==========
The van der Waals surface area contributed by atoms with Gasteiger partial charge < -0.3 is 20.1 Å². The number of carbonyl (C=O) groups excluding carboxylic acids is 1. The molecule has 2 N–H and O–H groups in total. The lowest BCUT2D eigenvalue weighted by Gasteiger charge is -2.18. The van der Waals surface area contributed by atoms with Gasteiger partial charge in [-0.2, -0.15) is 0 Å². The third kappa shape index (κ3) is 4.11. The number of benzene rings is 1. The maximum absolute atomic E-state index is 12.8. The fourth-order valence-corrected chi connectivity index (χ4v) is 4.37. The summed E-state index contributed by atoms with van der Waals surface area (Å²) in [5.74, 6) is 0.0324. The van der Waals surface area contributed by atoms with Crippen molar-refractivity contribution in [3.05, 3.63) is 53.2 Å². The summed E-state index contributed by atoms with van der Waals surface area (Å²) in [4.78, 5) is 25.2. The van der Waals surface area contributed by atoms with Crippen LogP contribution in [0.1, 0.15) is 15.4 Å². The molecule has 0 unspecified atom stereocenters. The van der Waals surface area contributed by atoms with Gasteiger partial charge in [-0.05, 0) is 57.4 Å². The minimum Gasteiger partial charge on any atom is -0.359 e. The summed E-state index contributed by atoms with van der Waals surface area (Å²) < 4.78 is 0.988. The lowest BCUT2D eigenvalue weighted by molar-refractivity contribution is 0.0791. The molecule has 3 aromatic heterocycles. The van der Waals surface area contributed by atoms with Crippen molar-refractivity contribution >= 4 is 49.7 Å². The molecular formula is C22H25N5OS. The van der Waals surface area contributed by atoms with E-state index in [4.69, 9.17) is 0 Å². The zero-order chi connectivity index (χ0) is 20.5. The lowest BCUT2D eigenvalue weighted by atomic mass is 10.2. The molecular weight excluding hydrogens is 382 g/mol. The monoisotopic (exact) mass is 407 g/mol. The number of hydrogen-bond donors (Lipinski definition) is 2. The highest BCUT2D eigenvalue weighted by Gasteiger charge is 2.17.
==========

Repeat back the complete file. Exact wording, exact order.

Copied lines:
The van der Waals surface area contributed by atoms with Gasteiger partial charge < -0.3 is 20.1 Å². The number of carbonyl (C=O) groups excluding carboxylic acids is 1. The molecule has 2 N–H and O–H groups in total. The lowest BCUT2D eigenvalue weighted by Gasteiger charge is -2.18. The van der Waals surface area contributed by atoms with Gasteiger partial charge in [-0.2, -0.15) is 0 Å². The third kappa shape index (κ3) is 4.11. The number of benzene rings is 1. The maximum absolute atomic E-state index is 12.8. The fourth-order valence-corrected chi connectivity index (χ4v) is 4.37. The summed E-state index contributed by atoms with van der Waals surface area (Å²) in [5.74, 6) is 0.0324. The van der Waals surface area contributed by atoms with Crippen molar-refractivity contribution in [3.05, 3.63) is 53.2 Å². The summed E-state index contributed by atoms with van der Waals surface area (Å²) in [4.78, 5) is 25.2. The van der Waals surface area contributed by atoms with Crippen LogP contribution in [0.1, 0.15) is 15.4 Å². The molecule has 0 unspecified atom stereocenters. The van der Waals surface area contributed by atoms with Gasteiger partial charge in [-0.05, 0) is 57.4 Å². The minimum Gasteiger partial charge on any atom is -0.359 e. The summed E-state index contributed by atoms with van der Waals surface area (Å²) < 4.78 is 0.988. The lowest BCUT2D eigenvalue weighted by molar-refractivity contribution is 0.0791. The molecule has 3 aromatic heterocycles. The van der Waals surface area contributed by atoms with Crippen molar-refractivity contribution >= 4 is 49.7 Å². The molecular formula is C22H25N5OS. The van der Waals surface area contributed by atoms with E-state index in [4.69, 9.17) is 0 Å². The zero-order chi connectivity index (χ0) is 20.5. The lowest BCUT2D eigenvalue weighted by atomic mass is 10.2. The molecular weight excluding hydrogens is 382 g/mol. The monoisotopic (exact) mass is 407 g/mol. The number of hydrogen-bond donors (Lipinski definition) is 2. The highest BCUT2D eigenvalue weighted by Gasteiger charge is 2.17.